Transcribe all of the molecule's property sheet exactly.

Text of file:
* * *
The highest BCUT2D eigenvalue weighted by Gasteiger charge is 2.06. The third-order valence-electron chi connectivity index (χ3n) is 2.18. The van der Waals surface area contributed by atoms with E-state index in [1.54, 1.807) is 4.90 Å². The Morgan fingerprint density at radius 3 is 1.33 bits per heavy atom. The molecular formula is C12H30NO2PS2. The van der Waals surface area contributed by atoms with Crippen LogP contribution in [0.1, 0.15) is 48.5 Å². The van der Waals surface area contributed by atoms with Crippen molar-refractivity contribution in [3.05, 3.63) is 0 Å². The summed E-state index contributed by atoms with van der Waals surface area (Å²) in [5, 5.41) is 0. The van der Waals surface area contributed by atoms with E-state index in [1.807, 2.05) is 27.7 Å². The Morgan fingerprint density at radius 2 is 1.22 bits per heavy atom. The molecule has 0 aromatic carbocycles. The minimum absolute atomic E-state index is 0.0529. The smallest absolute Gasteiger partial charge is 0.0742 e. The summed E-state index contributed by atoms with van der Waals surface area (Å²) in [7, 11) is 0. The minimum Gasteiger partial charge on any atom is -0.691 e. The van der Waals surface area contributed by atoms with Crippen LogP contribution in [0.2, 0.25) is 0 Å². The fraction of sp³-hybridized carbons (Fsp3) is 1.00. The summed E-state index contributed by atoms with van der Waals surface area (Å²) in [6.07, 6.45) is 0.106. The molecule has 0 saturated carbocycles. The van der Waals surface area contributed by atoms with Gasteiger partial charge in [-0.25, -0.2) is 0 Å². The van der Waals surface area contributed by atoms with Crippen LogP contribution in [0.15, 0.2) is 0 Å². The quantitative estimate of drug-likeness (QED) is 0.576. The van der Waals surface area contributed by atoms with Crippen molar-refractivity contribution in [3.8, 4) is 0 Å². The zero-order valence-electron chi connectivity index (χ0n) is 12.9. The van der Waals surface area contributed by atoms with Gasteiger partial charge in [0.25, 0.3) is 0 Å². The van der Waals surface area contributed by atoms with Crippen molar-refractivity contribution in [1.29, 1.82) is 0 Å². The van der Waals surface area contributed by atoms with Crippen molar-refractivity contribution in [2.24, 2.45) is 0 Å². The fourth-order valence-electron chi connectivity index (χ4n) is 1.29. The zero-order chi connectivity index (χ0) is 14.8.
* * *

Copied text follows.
The highest BCUT2D eigenvalue weighted by Gasteiger charge is 2.06. The third-order valence-electron chi connectivity index (χ3n) is 2.18. The van der Waals surface area contributed by atoms with E-state index in [1.54, 1.807) is 4.90 Å². The Morgan fingerprint density at radius 3 is 1.33 bits per heavy atom. The molecular formula is C12H30NO2PS2. The van der Waals surface area contributed by atoms with Crippen LogP contribution in [0.1, 0.15) is 48.5 Å². The van der Waals surface area contributed by atoms with Crippen molar-refractivity contribution in [3.05, 3.63) is 0 Å². The summed E-state index contributed by atoms with van der Waals surface area (Å²) in [5, 5.41) is 0. The van der Waals surface area contributed by atoms with E-state index in [1.807, 2.05) is 27.7 Å². The Morgan fingerprint density at radius 2 is 1.22 bits per heavy atom. The molecule has 0 aromatic carbocycles. The minimum absolute atomic E-state index is 0.0529. The smallest absolute Gasteiger partial charge is 0.0742 e. The summed E-state index contributed by atoms with van der Waals surface area (Å²) in [7, 11) is 0. The minimum Gasteiger partial charge on any atom is -0.691 e. The van der Waals surface area contributed by atoms with Crippen LogP contribution in [0.2, 0.25) is 0 Å². The fraction of sp³-hybridized carbons (Fsp3) is 1.00. The summed E-state index contributed by atoms with van der Waals surface area (Å²) in [6.07, 6.45) is 0.106. The molecule has 0 saturated carbocycles. The van der Waals surface area contributed by atoms with Gasteiger partial charge in [-0.25, -0.2) is 0 Å². The van der Waals surface area contributed by atoms with Crippen LogP contribution in [0.15, 0.2) is 0 Å². The quantitative estimate of drug-likeness (QED) is 0.576. The van der Waals surface area contributed by atoms with Crippen molar-refractivity contribution in [3.8, 4) is 0 Å². The zero-order valence-electron chi connectivity index (χ0n) is 12.9. The van der Waals surface area contributed by atoms with Gasteiger partial charge in [0.25, 0.3) is 0 Å². The van der Waals surface area contributed by atoms with Crippen molar-refractivity contribution in [1.29, 1.82) is 0 Å². The van der Waals surface area contributed by atoms with Crippen molar-refractivity contribution in [2.24, 2.45) is 0 Å². The fourth-order valence-electron chi connectivity index (χ4n) is 1.29. The zero-order chi connectivity index (χ0) is 14.8.